A STAR'S TREK - by Jeff Giles
A $60 million Brad Pitt adventure flourishes in Argentina against overwhelming
oddities. Welcome to the set of ‘Seven Years in Tibet’.
Bringing a herd of yaks to Argentina is not easy. First you must negotiate
with an eccentric yak breeder in Montana: you tell him you’re making a
movie about the famed Austrian mountain climber Heinrich Harrer, and he says
you can have the yaks for free if you cast Demi Moore. No? Fine, they’re
$3,600 apiece. Now you must procure a passport for each yak, and yak passports
are not like people passports: you’ll need three photographs of every
yak’s head [a front view and both profiles], as well as a print of his
or her muzzle. By the time your herd has landed in Argentina, some of them will
be pregnant—hell, it’s a long flight—but your mind will be
elsewhere because now it’s time into the country. Importing Brad Pitt
is somewhat more complicated.
To understand Argentina’s ardor for Pitt is to understand not only the
actor’s celebrity but also the paucity of movie stars who ordinarily pass
through. As executive producer David Nichols puts it: “Anthony Quinn was
mobbed here a couple of years ago.” [Madonna, as we know, barely made
it out alive.] In September, Pitt flew into Buenos Aires International, where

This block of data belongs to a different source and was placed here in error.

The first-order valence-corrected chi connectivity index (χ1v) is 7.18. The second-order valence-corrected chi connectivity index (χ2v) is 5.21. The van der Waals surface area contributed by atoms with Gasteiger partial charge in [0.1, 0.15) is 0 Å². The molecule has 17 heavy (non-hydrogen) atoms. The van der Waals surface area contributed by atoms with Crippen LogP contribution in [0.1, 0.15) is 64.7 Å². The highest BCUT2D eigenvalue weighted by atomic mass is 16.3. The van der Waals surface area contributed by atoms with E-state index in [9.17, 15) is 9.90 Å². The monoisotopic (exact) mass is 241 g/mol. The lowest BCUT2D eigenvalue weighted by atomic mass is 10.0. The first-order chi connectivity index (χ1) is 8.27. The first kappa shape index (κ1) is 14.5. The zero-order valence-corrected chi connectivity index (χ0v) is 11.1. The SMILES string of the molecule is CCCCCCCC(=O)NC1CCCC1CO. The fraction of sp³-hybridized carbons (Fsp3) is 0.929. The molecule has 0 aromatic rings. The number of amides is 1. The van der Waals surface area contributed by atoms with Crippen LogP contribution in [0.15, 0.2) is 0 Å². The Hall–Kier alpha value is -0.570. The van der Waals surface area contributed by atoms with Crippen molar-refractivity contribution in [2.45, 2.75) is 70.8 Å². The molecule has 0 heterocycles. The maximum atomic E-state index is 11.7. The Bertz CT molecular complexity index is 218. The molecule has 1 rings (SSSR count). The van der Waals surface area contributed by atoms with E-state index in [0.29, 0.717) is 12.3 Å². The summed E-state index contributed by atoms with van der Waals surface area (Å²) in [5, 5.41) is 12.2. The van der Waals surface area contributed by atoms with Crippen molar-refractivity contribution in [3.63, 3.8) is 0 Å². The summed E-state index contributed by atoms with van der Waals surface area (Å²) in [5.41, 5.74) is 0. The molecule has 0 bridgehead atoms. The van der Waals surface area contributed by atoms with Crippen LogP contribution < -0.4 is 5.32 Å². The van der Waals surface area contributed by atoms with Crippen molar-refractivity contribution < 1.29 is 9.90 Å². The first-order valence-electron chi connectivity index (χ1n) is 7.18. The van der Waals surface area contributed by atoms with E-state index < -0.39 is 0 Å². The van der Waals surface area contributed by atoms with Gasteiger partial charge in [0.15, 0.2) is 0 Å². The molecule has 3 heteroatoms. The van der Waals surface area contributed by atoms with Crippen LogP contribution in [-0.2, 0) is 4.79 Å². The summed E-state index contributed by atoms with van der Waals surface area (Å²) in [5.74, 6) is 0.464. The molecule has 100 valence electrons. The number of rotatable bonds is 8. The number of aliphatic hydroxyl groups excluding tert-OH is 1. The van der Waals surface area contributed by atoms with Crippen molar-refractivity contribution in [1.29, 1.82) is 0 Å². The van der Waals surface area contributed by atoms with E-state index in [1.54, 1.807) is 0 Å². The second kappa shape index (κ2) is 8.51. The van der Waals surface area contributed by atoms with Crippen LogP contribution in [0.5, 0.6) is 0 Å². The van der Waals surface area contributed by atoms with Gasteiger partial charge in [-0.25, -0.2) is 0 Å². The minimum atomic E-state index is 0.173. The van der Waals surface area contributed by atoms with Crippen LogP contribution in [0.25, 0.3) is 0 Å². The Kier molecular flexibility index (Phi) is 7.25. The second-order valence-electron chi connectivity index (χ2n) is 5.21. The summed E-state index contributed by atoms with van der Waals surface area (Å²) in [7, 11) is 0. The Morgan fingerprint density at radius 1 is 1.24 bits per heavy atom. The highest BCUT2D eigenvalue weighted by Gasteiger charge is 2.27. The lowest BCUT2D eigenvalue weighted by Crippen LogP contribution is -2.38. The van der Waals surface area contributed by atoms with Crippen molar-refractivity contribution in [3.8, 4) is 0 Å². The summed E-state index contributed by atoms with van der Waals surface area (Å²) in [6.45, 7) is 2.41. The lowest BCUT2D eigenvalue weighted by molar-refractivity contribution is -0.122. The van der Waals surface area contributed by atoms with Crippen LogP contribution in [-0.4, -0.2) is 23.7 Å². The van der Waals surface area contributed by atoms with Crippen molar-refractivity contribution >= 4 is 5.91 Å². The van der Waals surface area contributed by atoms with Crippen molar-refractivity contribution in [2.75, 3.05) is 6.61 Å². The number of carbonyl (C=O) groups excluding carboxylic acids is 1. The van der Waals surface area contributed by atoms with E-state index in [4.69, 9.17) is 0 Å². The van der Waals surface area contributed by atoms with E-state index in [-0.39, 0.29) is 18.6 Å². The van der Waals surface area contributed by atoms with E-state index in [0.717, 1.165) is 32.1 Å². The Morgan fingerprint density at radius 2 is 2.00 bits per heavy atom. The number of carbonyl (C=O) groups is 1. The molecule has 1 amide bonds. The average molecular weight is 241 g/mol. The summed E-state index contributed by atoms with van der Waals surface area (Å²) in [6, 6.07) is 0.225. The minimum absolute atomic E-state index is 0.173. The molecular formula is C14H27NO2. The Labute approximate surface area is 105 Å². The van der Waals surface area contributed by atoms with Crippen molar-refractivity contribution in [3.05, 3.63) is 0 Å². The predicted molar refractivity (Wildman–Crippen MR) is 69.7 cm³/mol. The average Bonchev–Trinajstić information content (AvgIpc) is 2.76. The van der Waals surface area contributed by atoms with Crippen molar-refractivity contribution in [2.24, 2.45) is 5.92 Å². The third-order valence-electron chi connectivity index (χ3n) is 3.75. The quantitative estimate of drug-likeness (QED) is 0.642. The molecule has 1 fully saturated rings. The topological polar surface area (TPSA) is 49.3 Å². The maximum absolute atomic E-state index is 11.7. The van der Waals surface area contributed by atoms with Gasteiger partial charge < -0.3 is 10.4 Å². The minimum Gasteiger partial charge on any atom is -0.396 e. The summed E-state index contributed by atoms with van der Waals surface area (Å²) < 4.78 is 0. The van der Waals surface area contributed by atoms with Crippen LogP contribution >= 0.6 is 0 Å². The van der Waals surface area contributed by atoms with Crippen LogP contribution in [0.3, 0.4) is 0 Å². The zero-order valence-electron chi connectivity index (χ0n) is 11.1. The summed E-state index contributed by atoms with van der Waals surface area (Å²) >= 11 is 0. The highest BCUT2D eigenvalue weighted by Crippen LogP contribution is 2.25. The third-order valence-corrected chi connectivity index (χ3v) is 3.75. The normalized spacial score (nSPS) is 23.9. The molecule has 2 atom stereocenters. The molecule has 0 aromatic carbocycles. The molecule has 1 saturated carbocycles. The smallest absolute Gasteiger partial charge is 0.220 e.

there was pandemonium despite the best intentions of the Ministry of the Interior.
He then took off for Mendoza in the president’s jet. Eventually, he reached
the movie set in remote Uspallata, and found he was so famous he couldn’t
walk down the streets in a place so small it hardly had streets. One night Pitt
ate in a local restaurant, and a pack of scarily crazed girls banged on the
window a foot from his table. The owners later installed a wood partition, dark
windows and dimmer lights, but Pitt never returned. For the rest of his stay
in Argentina, he was more or less under house arrest.
And the irony is that this is the most fun he’s had in ages. The Andes
are standing in for the Himalayas in Jean-Jacques Annaud’s “Seven
Years in Tibet,” due out late this year. The movie follows Harrer as he
escapes from an Allied prison camp in India during World War II, bluffs his
way into Tibet with a fellow POW and winds up tutoring the young Dalai Lama
not long before China drives him into exile. “Seven Years in Tibet”
is based on Harrer’s best-selling memoir. It’s a dull, creepily
unemotional book—“Apparently it’s even worse in German,”
says a crew member—but screenwriter Becky Johnston has unearthed a human
being as well as an adventure.
Annaud’s film had a difficult birth last year. It was the victim of international
politics—China still regards the Dalai Lama as an enemy, and doesn’t
want him coming to a theater near you—as well as of the Byzantine machinations
of Hollywood. On top of all that, Pitt and his co-star, the tremendous British